So pretty much you can assume that the height of our technology is at least 40 years more advanced than the best of what we see in the present day, and all the other cards are laying on the table, and The Man has one helluva good poker face.

Again... why? Because if your enemy thinks they are facing the height of your technology, and you're actually about 40 years ahead, you can keep them chasing phantoms (or skunks) that are outdated. If they manage to defeat that technology, then you can let them think they won for a bit, and then introduce your "newest coolest technology", which is only 35 years old in real life, and you gain another 5 to 40 years worth of time to research new stuff while they try to figure out the old.

In a more simple analogy, when a magician plucks a rose from thin air, they aren't REALLY plucking a rose from thin air. They are distracting you with the left hand, while the right hand very quickly and subtly makes it's move. No magic, just very well practiced distraction.

And it works... very very well. At our current publicly known tech level, we are almost certainly assured air superiority for upwards of the next 20-50 years. By the time they decommission the stealth jet due to the enemies finally learning too much about it, it will be anywhere from 60-90 years old. Then they can release a whole new plane, that was developed in the 1970's, which will last another 20-50 years... are you following along?

Every new model introduced gains the U.S. 10 to 40 years worth of time to research stuff in complete and utter secrecy... in about 5 generations of "new top secret air planes" revealed, military tech will be literally hundreds of years in advance of what the public or the enemies can even fathom, but the stuff released will always look new and amazing, despite being 100+ year old technology.

Can you think of any better way to always ensure air superiority?



posted on Dec, 9 2004 @ 11:48 AM
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Argus, I've worked in the aerospace industry for thirty-five years, and have held several levels of clearance (none of which I have now).

I would take exception to the comment from some of our colleagues that "...height of our technology is at least 40 years more advanced than the best of what we see in the present day...."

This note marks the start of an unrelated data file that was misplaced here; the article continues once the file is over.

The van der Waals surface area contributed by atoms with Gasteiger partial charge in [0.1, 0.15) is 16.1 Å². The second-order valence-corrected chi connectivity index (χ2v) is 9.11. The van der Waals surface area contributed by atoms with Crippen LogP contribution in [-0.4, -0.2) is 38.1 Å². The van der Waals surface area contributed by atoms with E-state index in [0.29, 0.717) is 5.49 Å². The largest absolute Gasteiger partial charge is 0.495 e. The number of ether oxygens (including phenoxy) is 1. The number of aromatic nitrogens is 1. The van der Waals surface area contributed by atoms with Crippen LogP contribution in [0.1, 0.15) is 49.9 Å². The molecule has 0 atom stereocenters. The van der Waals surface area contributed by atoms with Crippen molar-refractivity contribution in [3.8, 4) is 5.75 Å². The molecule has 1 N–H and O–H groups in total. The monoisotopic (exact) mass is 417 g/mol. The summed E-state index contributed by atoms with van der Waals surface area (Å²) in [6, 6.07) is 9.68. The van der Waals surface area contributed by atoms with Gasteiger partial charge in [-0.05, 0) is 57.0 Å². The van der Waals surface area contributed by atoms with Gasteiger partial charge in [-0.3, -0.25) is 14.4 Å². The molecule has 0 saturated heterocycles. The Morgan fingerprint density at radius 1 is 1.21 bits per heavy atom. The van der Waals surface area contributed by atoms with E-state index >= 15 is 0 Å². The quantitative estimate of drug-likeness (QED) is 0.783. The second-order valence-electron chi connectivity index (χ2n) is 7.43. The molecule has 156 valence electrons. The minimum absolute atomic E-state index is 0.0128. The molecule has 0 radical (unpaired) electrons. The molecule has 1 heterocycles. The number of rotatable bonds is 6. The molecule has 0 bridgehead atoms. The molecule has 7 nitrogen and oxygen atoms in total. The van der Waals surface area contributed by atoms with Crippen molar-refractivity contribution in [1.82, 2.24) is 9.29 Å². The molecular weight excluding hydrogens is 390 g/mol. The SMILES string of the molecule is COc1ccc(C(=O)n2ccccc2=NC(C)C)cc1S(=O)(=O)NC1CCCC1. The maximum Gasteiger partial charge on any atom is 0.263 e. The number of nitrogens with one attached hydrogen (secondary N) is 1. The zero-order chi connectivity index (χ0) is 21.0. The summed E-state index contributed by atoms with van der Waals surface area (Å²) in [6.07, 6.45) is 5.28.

I believe that our military capabilities are decades ahead of most of our potential adversaries, but that stems from our huge industrial base, educational system, training and logistics methodologies, and even to our system of government and cultural underpinnings (cf. Victor Davis Hanson's 'Carnage and Culture'). But technology is only a part of it, and if our actual technology were actually 40 years ahead of what "the public" sees, we wouldn't be spending billions upon billions of dollars of "obsolete" F-35s, F-22s, SU-37s, and B-2s.



posted on Dec, 9 2004 @ 12:03 PM
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WOW, SU-37's?????????? Surely some mistake?

Anyways, I agree with your post, how can anyone seriously think that aircraft and weapons already exist that are decades in advance of the stuff that America is spending BILLIONS on right now. Its absolutely ridiculous. The hardware that the US forces are recieving and are going to recieve in the coming years are the best that they can possibly be, when they can be made even better they will be upgraded or replaced, anything different is BS.



posted on Dec, 9 2004 @ 12:58 PM
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The reason for secrecy (in regards to aircraft performance) is that if the enemy knows the limits of an aircraft, it can exploit them or design a new aircraft/weapon to exploit them.

In regards to why spend billions on "obsolete" aircraft when we have technology 50 years ahead of what the public sees now....

I kind of agree - BUT one reason MIGHT be that to field the numbers of such advanced aircraft would be impractical/too costly.

For instance, there was an SR-71 (i forget the real designation) designed to carry the Pheonix missle system. Surely a stealthy Mach 3.2+ interceptor would be the best at doing it's job (intercepting and killing soviet nuclear bombers). However, because of the extreme cost and ungodly hours of service required to keep it flying, it just wasn't practical.

The same could be said of any super black revolutionary aircraft. If they are several billion dollars a piece ala the B-2, fielding the large numbers that the US military demands may not be obtainable, even with the unbelievable military budget the US enjoys. Just my thoughts though...